Sometimes it is protecting me from something that I can feel is not quite right, maybe even not quite safe, but I can’t yet articulate why.

Sometimes it is a North Star. Every now and again there’s something I want that’s scary to reach for. That doesn’t mean I shouldn’t take the risk and reach anyway.

Realizing all of this came with huge relief. And, it has pointed me to two key capacities to develop more deeply in myself: intuition and discernment.

Intuition is the capacity to know, nearly instantaneously, beyond words and logic. It is not a mysterious or spiritual process. It is an instinctual one. We all have intuitions. They are an evolutionary gift that allow us to act quickly and decisively in the face of thousands of micro, nearly imperceptible data points. Arguably, Malcolm Gladwell dedicated an entire book to unpacking this (and related) capacities. For me, I most often experience it as a feeling but I also hear it. That doesn’t mean I always listen though (^see above). In the context I am talking about it here, intuition is the ability to know what I most deeply want and then to make decisions in alignment with that knowing.

Discernment is intuition’s counterpart. Or perhaps more accurately, it is (at least partially), an intuitive process. In its most basic sense, it is the capacity to judge well. In the way I am using the term, it also requires a strong relationship with myself; with my internal landscape; with my intuition; with my shadowy bits and tendencies for self-deception; and, as Gladwell points out in Blink, with my biases. And then if I’ve got all that mapped out, it requires me to have the ability to take actions based on that knowledge. I am the Judge in any equation and the definition of Well is an amalgam of my values, priorities, truest desires, deepest knowings, lived experience and socio-cultural context. It demands a certain type of radical honesty with myself. If I eschew that honesty or am not in right relationship with myself, I will have a difficult time discerning and will find myself in more situations that illicit resistance with little capacity for understanding what’s driving it.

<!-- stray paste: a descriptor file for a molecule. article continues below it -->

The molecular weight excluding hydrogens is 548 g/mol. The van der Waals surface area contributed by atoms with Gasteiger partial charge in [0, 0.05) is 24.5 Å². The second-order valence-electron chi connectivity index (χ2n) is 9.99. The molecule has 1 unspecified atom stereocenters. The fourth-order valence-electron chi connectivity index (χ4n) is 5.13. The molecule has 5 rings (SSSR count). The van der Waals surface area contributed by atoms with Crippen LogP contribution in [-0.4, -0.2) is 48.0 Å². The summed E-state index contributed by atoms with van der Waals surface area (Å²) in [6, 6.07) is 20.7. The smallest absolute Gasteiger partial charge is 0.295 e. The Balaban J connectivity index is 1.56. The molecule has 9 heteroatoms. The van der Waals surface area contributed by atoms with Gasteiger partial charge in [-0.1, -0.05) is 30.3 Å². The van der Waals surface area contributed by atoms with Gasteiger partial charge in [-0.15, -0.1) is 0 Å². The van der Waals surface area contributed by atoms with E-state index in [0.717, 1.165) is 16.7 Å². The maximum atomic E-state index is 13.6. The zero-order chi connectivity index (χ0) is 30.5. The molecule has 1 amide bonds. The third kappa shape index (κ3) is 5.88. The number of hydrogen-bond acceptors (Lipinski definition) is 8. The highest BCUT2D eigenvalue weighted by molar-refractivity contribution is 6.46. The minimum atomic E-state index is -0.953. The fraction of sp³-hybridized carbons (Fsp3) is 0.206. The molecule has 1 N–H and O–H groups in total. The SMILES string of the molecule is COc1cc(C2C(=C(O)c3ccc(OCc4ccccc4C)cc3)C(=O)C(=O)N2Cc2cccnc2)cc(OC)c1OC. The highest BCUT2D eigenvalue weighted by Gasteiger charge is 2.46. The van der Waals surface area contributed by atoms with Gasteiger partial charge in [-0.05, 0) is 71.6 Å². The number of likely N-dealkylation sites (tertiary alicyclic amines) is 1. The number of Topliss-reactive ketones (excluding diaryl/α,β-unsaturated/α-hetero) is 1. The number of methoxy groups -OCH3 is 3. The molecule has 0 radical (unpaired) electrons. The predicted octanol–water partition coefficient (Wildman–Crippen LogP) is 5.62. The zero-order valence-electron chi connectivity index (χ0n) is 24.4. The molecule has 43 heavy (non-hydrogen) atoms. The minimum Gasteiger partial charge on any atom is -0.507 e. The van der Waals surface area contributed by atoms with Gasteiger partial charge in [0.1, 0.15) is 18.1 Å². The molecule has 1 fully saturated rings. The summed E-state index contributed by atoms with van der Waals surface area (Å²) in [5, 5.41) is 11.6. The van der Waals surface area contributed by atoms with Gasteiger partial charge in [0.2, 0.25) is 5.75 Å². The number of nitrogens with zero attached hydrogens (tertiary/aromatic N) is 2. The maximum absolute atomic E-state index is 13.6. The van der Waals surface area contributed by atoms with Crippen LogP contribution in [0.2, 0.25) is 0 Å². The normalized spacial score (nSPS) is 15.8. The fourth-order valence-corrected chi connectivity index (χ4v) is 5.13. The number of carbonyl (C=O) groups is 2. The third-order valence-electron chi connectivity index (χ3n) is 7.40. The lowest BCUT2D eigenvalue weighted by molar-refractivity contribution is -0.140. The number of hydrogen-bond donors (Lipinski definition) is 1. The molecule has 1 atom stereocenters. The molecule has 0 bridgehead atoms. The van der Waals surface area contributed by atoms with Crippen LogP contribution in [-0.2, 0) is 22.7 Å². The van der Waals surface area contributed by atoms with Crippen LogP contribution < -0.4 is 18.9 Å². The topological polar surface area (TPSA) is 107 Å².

So then, the capacity to discern becomes both a preventative strategy (making better decisions off the get) and one that increases my self-awareness (understanding what is really going on under the surface when it does crop up). It is my primary tool for understanding what my resistance is telling me.

In a world that moves so damn fast, where we are steeped in complexity and the time to process decisions and reflect on our actions is often limited to minutes or seconds, where we have been provided almost no training or encouragement toward developing these kinds of capacities, this feels like important work. That is to say, unpacking these patterns and developing a refined ability to know in deeper, more aligned ways seem like very practical pursuits. It has to do with the kind of person I want to be and how I want to show up in the world. Most importantly, I think these are tools toward being more effective in my efforts both personal and professional. And, hopefully has given me — and you, Dear Reader — a perspective that will allow us to be a little more compassionate with ourselves and each other along the way.